Home Industry News A Common Indicator of Residential Improvements is Broken

A Common Indicator of Residential Improvements is Broken


• NAHB publishes a remodeling diffusion index on a quarterly basis. The index is measured on a scale of 0 to 100, where an index number of 50 indicates equal numbers of remodelers report activity ‘higher’ and ‘lower’ than the previous quarter. A rising RMI should be strongly correlated with rising remodeling activity and the RMI was on a rising trend over the course of 2014

• If remodeling activity had indeed plunged in 2014 as the C30 number suggests, then employment in the sector would have plunged as well. To the contrary, employment of carpenters rose to a six-year high in 2014.

• Data from Dodge Analytics—the respected construction data firm—actually showed that residential improvements expenditures surged in 2014. This data should be taken with a large grain of salt as it only covers projects in which costs exceeded $100,000 and the survey is skewed towards apartment remodeling firms. But if we assume that expenditures for these large renovations were indeed robust, the spending on small projects would have
needed to plunge for the C30 numbers to even approach reality.

• US housing stock has aged rapidly. According to NAHB, the median owner-occupied home was 37 years old in 2013 compared to 27 in 1993. In a year filled with strong employment and to a lesser extent rising income growth, is it likely that homeowners continued to put off remodeling?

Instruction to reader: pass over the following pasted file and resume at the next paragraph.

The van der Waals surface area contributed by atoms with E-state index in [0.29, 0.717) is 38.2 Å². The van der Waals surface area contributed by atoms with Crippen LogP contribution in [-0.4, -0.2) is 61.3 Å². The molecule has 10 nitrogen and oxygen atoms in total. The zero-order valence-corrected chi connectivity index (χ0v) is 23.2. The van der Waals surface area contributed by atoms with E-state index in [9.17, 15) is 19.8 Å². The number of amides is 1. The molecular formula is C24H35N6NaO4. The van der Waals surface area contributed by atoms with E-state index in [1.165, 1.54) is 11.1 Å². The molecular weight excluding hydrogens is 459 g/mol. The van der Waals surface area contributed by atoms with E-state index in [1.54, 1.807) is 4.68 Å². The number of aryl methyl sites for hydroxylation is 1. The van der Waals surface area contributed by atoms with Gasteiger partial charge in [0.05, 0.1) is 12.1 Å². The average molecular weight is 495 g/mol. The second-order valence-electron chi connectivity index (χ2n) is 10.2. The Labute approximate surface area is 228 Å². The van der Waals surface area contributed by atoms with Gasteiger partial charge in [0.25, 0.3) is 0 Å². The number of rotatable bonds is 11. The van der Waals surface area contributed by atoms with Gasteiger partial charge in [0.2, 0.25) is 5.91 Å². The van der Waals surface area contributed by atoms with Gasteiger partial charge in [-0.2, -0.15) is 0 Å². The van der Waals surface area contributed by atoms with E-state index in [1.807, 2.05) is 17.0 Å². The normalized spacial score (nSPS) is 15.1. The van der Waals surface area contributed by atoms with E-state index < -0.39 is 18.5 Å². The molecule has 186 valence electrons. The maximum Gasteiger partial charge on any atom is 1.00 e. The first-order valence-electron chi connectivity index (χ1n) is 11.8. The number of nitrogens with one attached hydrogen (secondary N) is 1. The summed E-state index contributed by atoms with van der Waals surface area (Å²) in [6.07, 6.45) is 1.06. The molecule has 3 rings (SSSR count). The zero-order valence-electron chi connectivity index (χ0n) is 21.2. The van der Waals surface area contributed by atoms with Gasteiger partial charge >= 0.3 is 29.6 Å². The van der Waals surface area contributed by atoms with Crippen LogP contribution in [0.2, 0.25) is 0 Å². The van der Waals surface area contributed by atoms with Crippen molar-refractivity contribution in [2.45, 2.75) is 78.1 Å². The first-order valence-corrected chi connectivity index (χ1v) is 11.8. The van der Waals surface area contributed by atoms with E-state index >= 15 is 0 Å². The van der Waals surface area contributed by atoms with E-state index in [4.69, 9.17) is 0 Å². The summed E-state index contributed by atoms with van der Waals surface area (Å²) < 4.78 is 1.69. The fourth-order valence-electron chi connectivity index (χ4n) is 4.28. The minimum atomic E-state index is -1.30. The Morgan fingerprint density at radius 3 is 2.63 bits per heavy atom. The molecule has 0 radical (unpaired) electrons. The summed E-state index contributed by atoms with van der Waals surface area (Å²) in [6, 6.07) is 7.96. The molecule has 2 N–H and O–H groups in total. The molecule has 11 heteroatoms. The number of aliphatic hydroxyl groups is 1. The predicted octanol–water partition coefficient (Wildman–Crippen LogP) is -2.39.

• Apparent consumption of wood products increased in 2014 beyond a level that can be explained by the increases in new residential construction, industrial production and non-residential construction. For example, if residential improvements did indeed plunge by as much as the C30 number indicate, then the usage rate for lumber would have had to increase by about 30%. This is not plausible.

Future FEA Forecasts Will Use a New Indicator for Repair and Remodeling
By now it is abundantly clear that we cannot trust the residential improvements data derived from the Census Bureau’s C30 report. We have looked at many alternatives and all of them are flawed. We looked to private organizations such as Dodge Analytics (only covers very large projects), BuildFax (has a very small sample size) and NAHB (publishes a diffusion index that does not capture changes in magnitude) to provide potential replacements for the C30-derived indicator and found them lacking.

We attempted to find statistically significant relationships between the various sales measures, but found it difficult to ascertain the share of these sales going to the remodeling market. We had hoped to find an estimated equation that tracked the C30 number prior to 2014 but did not plunge in 2014.

The solution was to dig deep into the Supplemental Estimates of the National Income and Product Accounts and into the Underlying Detail Tables.